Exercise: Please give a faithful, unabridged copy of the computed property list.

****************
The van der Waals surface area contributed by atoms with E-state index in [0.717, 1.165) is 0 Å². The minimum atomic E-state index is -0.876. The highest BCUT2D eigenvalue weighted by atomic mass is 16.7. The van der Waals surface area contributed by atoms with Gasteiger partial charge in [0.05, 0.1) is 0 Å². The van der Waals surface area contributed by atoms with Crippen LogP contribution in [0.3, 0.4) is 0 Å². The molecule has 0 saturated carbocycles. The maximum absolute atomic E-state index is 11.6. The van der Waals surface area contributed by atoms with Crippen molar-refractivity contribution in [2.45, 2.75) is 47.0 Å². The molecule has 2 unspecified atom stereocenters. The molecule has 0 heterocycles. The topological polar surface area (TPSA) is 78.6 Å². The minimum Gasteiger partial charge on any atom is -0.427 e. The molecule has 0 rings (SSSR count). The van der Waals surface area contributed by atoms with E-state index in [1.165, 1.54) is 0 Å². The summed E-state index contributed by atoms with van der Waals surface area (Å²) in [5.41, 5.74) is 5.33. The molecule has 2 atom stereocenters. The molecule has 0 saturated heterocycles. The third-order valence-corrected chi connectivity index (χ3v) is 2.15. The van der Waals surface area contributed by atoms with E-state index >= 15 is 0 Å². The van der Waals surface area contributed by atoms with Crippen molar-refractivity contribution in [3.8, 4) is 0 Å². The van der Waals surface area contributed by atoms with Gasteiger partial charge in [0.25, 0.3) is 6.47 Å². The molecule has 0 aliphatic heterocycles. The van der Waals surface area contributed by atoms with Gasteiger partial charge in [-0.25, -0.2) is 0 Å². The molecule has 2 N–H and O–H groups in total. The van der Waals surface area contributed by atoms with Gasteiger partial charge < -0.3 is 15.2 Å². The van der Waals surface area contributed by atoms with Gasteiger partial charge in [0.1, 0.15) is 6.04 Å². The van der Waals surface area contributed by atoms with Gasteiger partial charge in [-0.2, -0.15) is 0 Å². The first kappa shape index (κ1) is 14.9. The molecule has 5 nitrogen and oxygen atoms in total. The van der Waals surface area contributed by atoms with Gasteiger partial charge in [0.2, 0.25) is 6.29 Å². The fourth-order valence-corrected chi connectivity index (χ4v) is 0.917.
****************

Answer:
The van der Waals surface area contributed by atoms with E-state index in [0.717, 1.165) is 0 Å². The minimum atomic E-state index is -0.876. The highest BCUT2D eigenvalue weighted by atomic mass is 16.7. The van der Waals surface area contributed by atoms with Gasteiger partial charge in [0.05, 0.1) is 0 Å². The van der Waals surface area contributed by atoms with Crippen LogP contribution in [0.3, 0.4) is 0 Å². The molecule has 0 saturated carbocycles. The maximum absolute atomic E-state index is 11.6. The van der Waals surface area contributed by atoms with Crippen molar-refractivity contribution in [2.45, 2.75) is 47.0 Å². The molecule has 2 unspecified atom stereocenters. The molecule has 0 heterocycles. The topological polar surface area (TPSA) is 78.6 Å². The minimum Gasteiger partial charge on any atom is -0.427 e. The molecule has 0 rings (SSSR count). The van der Waals surface area contributed by atoms with E-state index in [1.165, 1.54) is 0 Å². The summed E-state index contributed by atoms with van der Waals surface area (Å²) in [5.41, 5.74) is 5.33. The molecule has 2 atom stereocenters. The molecule has 0 saturated heterocycles. The third-order valence-corrected chi connectivity index (χ3v) is 2.15. The van der Waals surface area contributed by atoms with E-state index >= 15 is 0 Å². The van der Waals surface area contributed by atoms with Crippen molar-refractivity contribution in [3.8, 4) is 0 Å². The van der Waals surface area contributed by atoms with Gasteiger partial charge in [0.25, 0.3) is 6.47 Å². The molecule has 0 aliphatic heterocycles. The van der Waals surface area contributed by atoms with Gasteiger partial charge in [-0.25, -0.2) is 0 Å². The molecule has 2 N–H and O–H groups in total. The van der Waals surface area contributed by atoms with Gasteiger partial charge < -0.3 is 15.2 Å². The van der Waals surface area contributed by atoms with Gasteiger partial charge in [0.1, 0.15) is 6.04 Å². The van der Waals surface area contributed by atoms with Gasteiger partial charge in [-0.2, -0.15) is 0 Å². The first kappa shape index (κ1) is 14.9. The molecule has 5 nitrogen and oxygen atoms in total. The van der Waals surface area contributed by atoms with Gasteiger partial charge in [0.2, 0.25) is 6.29 Å². The fourth-order valence-corrected chi connectivity index (χ4v) is 0.917.